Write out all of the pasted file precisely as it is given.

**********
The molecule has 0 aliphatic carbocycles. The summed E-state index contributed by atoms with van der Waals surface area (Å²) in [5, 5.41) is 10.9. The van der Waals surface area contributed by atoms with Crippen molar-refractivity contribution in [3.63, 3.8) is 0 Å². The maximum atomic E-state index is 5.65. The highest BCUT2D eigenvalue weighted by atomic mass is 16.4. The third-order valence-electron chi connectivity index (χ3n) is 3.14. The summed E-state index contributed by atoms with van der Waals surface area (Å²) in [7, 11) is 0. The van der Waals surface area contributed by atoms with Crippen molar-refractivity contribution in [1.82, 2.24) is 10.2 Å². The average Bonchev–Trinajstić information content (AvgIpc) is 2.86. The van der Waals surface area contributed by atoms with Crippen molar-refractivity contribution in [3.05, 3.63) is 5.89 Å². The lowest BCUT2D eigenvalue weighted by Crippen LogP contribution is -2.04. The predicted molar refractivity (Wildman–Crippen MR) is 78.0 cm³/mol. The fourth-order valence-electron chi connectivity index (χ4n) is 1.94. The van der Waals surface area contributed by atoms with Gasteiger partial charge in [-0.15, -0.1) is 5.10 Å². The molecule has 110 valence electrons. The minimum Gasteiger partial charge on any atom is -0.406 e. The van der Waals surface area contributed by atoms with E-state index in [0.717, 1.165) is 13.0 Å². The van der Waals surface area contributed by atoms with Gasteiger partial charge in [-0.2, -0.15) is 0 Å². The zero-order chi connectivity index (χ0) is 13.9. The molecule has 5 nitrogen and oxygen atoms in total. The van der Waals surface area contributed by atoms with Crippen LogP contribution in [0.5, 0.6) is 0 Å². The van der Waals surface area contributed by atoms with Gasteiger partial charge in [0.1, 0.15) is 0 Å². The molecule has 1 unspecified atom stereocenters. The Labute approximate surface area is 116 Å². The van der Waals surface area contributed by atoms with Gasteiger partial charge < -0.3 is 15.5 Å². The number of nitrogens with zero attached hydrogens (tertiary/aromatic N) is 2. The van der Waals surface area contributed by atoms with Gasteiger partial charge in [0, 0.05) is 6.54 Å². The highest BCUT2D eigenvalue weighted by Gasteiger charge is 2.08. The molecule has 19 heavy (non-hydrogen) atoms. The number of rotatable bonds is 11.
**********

The molecule has 0 aliphatic carbocycles. The summed E-state index contributed by atoms with van der Waals surface area (Å²) in [5, 5.41) is 10.9. The van der Waals surface area contributed by atoms with Crippen molar-refractivity contribution in [3.63, 3.8) is 0 Å². The maximum atomic E-state index is 5.65. The highest BCUT2D eigenvalue weighted by atomic mass is 16.4. The third-order valence-electron chi connectivity index (χ3n) is 3.14. The summed E-state index contributed by atoms with van der Waals surface area (Å²) in [7, 11) is 0. The van der Waals surface area contributed by atoms with Crippen molar-refractivity contribution in [1.82, 2.24) is 10.2 Å². The average Bonchev–Trinajstić information content (AvgIpc) is 2.86. The van der Waals surface area contributed by atoms with Crippen molar-refractivity contribution in [3.05, 3.63) is 5.89 Å². The lowest BCUT2D eigenvalue weighted by Crippen LogP contribution is -2.04. The predicted molar refractivity (Wildman–Crippen MR) is 78.0 cm³/mol. The fourth-order valence-electron chi connectivity index (χ4n) is 1.94. The van der Waals surface area contributed by atoms with Gasteiger partial charge in [-0.15, -0.1) is 5.10 Å². The molecule has 110 valence electrons. The minimum Gasteiger partial charge on any atom is -0.406 e. The van der Waals surface area contributed by atoms with E-state index in [0.717, 1.165) is 13.0 Å². The van der Waals surface area contributed by atoms with Gasteiger partial charge in [-0.2, -0.15) is 0 Å². The zero-order chi connectivity index (χ0) is 13.9. The molecule has 5 nitrogen and oxygen atoms in total. The van der Waals surface area contributed by atoms with Crippen LogP contribution in [0.5, 0.6) is 0 Å². The van der Waals surface area contributed by atoms with Gasteiger partial charge in [0.1, 0.15) is 0 Å². The molecule has 1 unspecified atom stereocenters. The Labute approximate surface area is 116 Å². The van der Waals surface area contributed by atoms with Gasteiger partial charge < -0.3 is 15.5 Å². The number of nitrogens with zero attached hydrogens (tertiary/aromatic N) is 2. The van der Waals surface area contributed by atoms with Gasteiger partial charge in [0, 0.05) is 6.54 Å². The highest BCUT2D eigenvalue weighted by Gasteiger charge is 2.08. The molecule has 19 heavy (non-hydrogen) atoms. The number of rotatable bonds is 11.